Restructuring the organisation for gig workers: 5 questions HR needs to ask

There are 5 significant questions HR needs to ask when restructuring to accommodate for gig workers who are increasingly becoming the new norm

In a world embracing the reality of on-demand workforces, HR must involve itself in processes supporting attraction, onboarding, development and review, says Nick Southcombe

According to the 2018 Deloitte Global Human Capital Trends, the workforce composition is changing. Organisations are reporting an increase in the employment of contingent, gig, freelance and contract workers. Respondents indicated a 36% increase in the engagement of such workers over the past five years.

Matthew Franceschini, Group MD, Entity Solutions agrees with the findings, “The US, UK and Australia are leading the way, whilst Asian countries are now starting to understand the benefits of using contingent labour.” This new workforce composition requires HR to review policies to accommodate the changing landscape of employee types.

Traditionally, procurement was engaged by HR to supply contingent workers. With the shift in workforce composition toward on-demand staffing, HR must now take a seat at the demand-labour supply table. Where procurement focuses on best rates and best value, HR must assert the need for best fit.

Attracting talent to your organisation over a competitor is becoming a high priority and a significant challenge for HR. As Franceschini says, “The professional contingent worker is a savvy and sophisticated person. Of course, they want a good rate but aside from that, they are mainly interested in the quality of the project, the professionals involved and how it can lead to the next project and what they can achieve.” The challenges continue for HR who must create compelling value propositions for an in-demand resource.

“With the shift in workforce composition toward on-demand staffing, HR must now take a seat at the demand-labour supply table”

Differences in how contingent workers are recruited have become apparent. Traditionally, gig workers could work anywhere, anytime, using their own equipment, provided they meet the statement of work. Historically, the organisation engaging the resource didn’t require background checks, such as police clearances or other assessments, but this now raises concerns about privacy. Indeed, 42% of Deloitte respondents worry about the loss of confidential information due to contractor use and 36% worry about what these employment practices will do to their overall reputation.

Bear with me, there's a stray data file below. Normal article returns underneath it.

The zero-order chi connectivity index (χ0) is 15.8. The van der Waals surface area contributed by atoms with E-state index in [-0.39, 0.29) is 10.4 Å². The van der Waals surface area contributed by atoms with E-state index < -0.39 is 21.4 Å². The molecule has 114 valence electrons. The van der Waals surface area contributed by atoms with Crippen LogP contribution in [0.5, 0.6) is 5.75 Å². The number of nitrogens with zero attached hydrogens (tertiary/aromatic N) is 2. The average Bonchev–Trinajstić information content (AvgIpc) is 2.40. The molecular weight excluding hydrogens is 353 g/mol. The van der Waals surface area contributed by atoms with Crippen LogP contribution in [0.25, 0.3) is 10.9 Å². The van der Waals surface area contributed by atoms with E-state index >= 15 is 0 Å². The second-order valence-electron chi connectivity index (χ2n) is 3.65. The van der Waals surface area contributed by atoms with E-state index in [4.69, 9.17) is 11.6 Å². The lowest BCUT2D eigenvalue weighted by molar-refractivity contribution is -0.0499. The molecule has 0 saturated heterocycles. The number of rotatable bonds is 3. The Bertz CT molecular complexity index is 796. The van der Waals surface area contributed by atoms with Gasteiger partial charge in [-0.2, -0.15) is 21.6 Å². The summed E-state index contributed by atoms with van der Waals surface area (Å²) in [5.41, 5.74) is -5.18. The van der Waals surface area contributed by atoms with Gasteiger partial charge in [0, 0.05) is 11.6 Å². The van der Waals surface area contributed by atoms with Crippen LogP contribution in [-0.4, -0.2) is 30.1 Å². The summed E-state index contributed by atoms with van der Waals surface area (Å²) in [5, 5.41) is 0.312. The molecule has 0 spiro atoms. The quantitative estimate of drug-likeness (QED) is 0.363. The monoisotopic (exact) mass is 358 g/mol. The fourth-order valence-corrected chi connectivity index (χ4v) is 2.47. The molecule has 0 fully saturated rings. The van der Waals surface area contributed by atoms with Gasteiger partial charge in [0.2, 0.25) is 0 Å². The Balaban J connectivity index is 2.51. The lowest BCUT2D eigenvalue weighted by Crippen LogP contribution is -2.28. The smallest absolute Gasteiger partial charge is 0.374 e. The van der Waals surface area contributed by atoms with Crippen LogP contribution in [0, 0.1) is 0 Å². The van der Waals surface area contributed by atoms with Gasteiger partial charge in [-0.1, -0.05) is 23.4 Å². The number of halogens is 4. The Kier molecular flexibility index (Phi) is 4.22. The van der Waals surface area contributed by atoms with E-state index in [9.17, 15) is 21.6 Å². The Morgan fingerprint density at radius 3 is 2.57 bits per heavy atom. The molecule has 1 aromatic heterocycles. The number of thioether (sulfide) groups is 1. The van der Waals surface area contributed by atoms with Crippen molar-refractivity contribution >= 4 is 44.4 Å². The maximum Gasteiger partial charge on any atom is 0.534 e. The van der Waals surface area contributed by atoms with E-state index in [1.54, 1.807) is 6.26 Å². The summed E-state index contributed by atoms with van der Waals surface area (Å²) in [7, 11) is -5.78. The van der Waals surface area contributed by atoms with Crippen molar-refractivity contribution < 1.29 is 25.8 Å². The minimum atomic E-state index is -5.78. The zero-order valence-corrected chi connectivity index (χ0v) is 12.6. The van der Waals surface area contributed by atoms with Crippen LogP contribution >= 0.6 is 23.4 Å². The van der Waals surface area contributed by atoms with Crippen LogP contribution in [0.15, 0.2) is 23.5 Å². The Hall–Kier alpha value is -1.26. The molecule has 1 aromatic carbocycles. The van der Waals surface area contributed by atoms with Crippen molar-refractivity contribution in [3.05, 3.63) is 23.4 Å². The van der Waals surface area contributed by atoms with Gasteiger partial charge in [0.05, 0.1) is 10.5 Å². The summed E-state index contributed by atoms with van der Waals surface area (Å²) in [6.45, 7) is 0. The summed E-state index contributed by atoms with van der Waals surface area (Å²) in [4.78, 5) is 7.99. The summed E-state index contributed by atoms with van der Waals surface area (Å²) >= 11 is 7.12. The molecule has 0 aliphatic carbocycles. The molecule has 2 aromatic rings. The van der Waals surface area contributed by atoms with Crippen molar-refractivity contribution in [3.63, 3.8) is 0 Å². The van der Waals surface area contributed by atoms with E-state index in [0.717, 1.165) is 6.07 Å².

HR also needs to reconsider how to sell their organisations as employers to the gig worker. A company can no longer promote security and opportunities for internal advancement as reasons for joining; contingent workers don’t value such things.

To the other more traditional groups of employees, contract workers are widely known to earn higher fixed rates of pay. It’s deliberate, covering them for benefits such as leave that more traditional employees take for granted. However, this can cause disenchantment and disengagement among employees who are only focussed on what they earn compared to what a contractor gets. Such perceived disparity can impact how well a gig worker is embraced and the quality of support they get from their co-workers.

It’s clear then that HR has work to do to accommodate the requirements of a workforce that is varied, dynamic and often not well understood. Indeed, 84% of respondents to the Deloitte survey said they had no established policies and practices to manage the variety of worker types that prevail today.

HR must define the process of recruiting contingent workers in the same way they would any other employee type. Policies must make sure that procurement handles vendor search and contracting, but leaves consideration of skill sets, experience, cultural and compliance requirements to HR. Where recruitment is decentralised, training should be offered to line managers engaging the services of contingent workers via vendors.

“It’s clear then that HR has work to do to accommodate the requirements of a workforce that is varied, dynamic and often not well understood”

HR must also begin to consider how they can stand out when attracting talent to their organisation. Questions such as the following need to be answered:

  • Are social media and influencers engaged to promote internal culture, talent pool and projects?
  • Are you clear on your suppliers and where they specialise or excel?
  • Are gig workers being exit-surveyed to determine how they would speak about you as an employer?
  • Are gig workers being used as a network for referring other gig workers?
  • What makes you special?

As much as freelancers crave independence, flexibility and work/life balance, they equally crave a sense of belonging and clarity of purpose when completing project work. This requires HR to give careful consideration to the process of onboarding. Introduce the employee to key team members, share the company vision and how the role fits into it. Don’t overlook a cultural orientation. You’re aiming to embrace a contingent employee as one of your own, who will then become an advocate for your brand when the contract expires.

In a world embracing the reality of on-demand workforces, HR must involve itself in processes supporting attraction, onboarding, development and review. Of course, such mechanisms likely exist, but are they suited to an emerging on-demand workforce? HR must determine what makes its organisation unique and promote this to a specialised and highly sought after talent pool. By doing so, HR will differentiate their organisational brand into one the gig worker will gravitate to.


Frontier Software is hosting a webinar on Wednesday 22 August with thought-leader, Shelley Flett, on how HR can create empowered leaders in their organisations. Sign up here.